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I was a little late jumping on The National bandwagon. A few years back, I randomly ended up on a live taping of Human Giant, where the group stopped by to perform a few tracks from their then soon-to-be-released album Boxer. We had a nice long chat, and I had no idea that, by that point, they had already made a huge critical splash in the indie scene. In the years since, they’ve all but erupted into the mainstream, as evidenced by their main stage placement relatively late in the day, and the huge crowd they commanded. The National have been around awhile, and it shows. They performed with such a confidence, such a supreme emotional command of their material, and with a surprising vigor given how somber their music is. The band even brought out St. Vincent to assist with new track, “This Is the Last Time,” which was a real treat.

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I’m a huge fan of the idea of Divine Fits, I absolutely love their debut, A Thing Called Divine Fits, and, after finally getting a chance to see them live, I can firmly attest to the fact that they’re every bit as incredible live as I hoped they would be. A supergroup consisting of Spoon’s Britt Daniel, Wolf Parade/Handsome Furs’ Dan Boecker, and New Bomb Turks’ Sam Brown, the band perfectly balances the sensibilities and artistic prowess of its parts to create something unique, special, and unlike any of their other projects. Daniel and Boecker are similar, but have distinctive styles, and, live, found a perfect balance- trading lead vocal duties and even guitar/bass duties. The band blew through their established material, and even snuck a few new tunes into the set, performing with the energy, enthusiasm, and unpredictability of a new band (but one with many combined years of performance experience). My only gripe was how relatively few people were watching the band- I guess ‘Roo didn’t get the memo about Divine Fits’ pedigree, because their primary projects would have commanded a main stage-sized crowd.

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After a bit of of the Fits, I felt obligated to catch some of A$AP Rocky. Not the best rapper of the day by any means, I still enjoy his poppy, of-the-times, over-the-top style, and hoped to see him perform a few of his hits. Unfortunately, A$AP was running behind, and, pressed to move onto White Lung, I only caught a couple of songs, none of which were all too exciting. Still, the rapper’s stage presence is larger than life and the crowd was going absolutely nuts for him. If nothing else, A$AP is a showman, and has done an amazing job of exploding seemingly out of nowhere, while feeling incredibly established.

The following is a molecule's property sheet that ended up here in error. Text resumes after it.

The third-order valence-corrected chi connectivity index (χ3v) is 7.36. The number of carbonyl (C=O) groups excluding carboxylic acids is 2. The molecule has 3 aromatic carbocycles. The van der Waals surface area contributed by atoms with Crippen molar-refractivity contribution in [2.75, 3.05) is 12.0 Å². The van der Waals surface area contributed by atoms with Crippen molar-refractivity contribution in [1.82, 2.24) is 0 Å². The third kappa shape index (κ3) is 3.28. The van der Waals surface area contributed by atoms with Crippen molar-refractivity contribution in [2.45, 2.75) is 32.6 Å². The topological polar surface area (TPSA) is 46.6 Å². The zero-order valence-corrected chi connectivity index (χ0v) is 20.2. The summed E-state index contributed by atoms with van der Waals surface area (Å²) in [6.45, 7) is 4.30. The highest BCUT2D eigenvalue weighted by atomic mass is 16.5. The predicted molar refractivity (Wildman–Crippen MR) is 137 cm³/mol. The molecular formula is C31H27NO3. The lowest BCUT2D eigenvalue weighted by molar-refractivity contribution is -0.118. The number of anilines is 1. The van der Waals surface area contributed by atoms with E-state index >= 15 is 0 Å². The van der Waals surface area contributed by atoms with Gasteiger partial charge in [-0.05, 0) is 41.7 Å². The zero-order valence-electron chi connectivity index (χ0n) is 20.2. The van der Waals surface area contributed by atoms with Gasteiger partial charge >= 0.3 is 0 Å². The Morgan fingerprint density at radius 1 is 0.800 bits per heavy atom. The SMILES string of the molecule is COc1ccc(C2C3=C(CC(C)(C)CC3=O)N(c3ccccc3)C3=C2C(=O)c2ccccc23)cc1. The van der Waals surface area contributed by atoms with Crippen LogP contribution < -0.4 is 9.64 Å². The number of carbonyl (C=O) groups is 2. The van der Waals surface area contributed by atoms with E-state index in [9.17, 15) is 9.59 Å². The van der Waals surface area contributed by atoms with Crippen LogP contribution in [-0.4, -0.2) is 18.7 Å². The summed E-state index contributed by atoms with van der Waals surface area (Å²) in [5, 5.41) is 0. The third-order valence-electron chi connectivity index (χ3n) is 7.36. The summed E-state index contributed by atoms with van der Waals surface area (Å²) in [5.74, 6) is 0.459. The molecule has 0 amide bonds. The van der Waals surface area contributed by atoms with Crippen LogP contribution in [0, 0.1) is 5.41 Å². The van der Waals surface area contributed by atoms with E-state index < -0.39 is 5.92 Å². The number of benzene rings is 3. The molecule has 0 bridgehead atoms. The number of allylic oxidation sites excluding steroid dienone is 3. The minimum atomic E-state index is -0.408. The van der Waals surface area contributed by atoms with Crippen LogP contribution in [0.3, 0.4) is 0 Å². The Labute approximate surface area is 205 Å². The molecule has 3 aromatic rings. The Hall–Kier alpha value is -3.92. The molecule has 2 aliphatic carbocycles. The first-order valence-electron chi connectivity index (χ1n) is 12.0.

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I rushed across ‘Roo for White Lung, the only band I made a special effort to see at Cafe Where? all weekend, only to discover that I might have just been the only person at all of Bonnaroo to seek them out. Though the Canadian punks had a crowd, it seemed to consist entirely of people either waiting for Tom Petty, or that had just happened to wander by. Despite my disappointment of the meager turnout for one of my most-anticipated bands, they were absolutely killer. The energy, the agression, the punk spirit in a decidedly non-punk setting (a fact they seemed all too aware of and annoyed by), were intense. I can’t think of another frontwoman in the current punk scene as captivating as Mish Way- she effortlessly commands the room, exploding with a delivery all at once bombastic and aloof. Though they might not have been my absolute favorite performance of the day (I’d like to see them at a show they’re more enthusiastic about), White Lung was probably my favorite band of the day. If you like your punk served without BS, dipped in hardcore, and with a DIY attitude, you’re sorely missing out if you don’t give this band a listen. Though they weren’t my final performance of Bonnaroo, they were the final performance I legitimately cared about, and an amazing note to end on.

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Out of obligation, I ended my ‘Roo weekend with closer Tom Petty and the Heartbreakers. I don’t dislike Petty, but I’m certainly far from a superfan. If he wasn’t after McCartney, and wasn’t the last act of a weekend stuffed fulled of artists I cared so much more about, I might have given him a fairer shot. Even mother nature proved lukewarm on Bonnaroo’s closer, pouring down rain almost the moment his set began. After I stayed dry and successfully wasted the first half of the rockers’ set elsewhere, I gave in and watched the home stretch. I last saw Petty at Bonnaroo ’06, and decently enjoyed him at the time. This go-round, however, was a lot harder to endure. The hits were few and far between; instead, the group opted to play lesser known (at least to the casual fan) numbers, and draw them out in a hard-to-endure, jam band-lite manner. Sunday night usually is the jam band slot at ‘Roo, so they were honoring the festival’s tradition, but Petty and co. just didn’t seem to have the chops for it. The solos were boring, redundant, and drawn-out. Everything sounded noodle-y and not especially technical. Petty’s enthusiasm level was muted, despite his band’s best efforts. He’s got some range, sure, and when he did play the mega-hits, the crowd lit up like nothing I’ve ever seen, and I certainly enjoyed them. That’s the beauty of Bonnaroo, however- diversity. Despite my disinterest in the final act, I witnessed easily some of the best festival performances I’ve ever seen, and had an absolutely unreal weekend. Going last is also never an easy task, so props to Petty for filling that daunting slot.

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That’s it for my recap, but I have a few more ‘Roo-centric features coming over the next couple of days. Thanks for another amazing year, Bonnaroo. I think it’s safe to say that this was the best one yet. Until next year!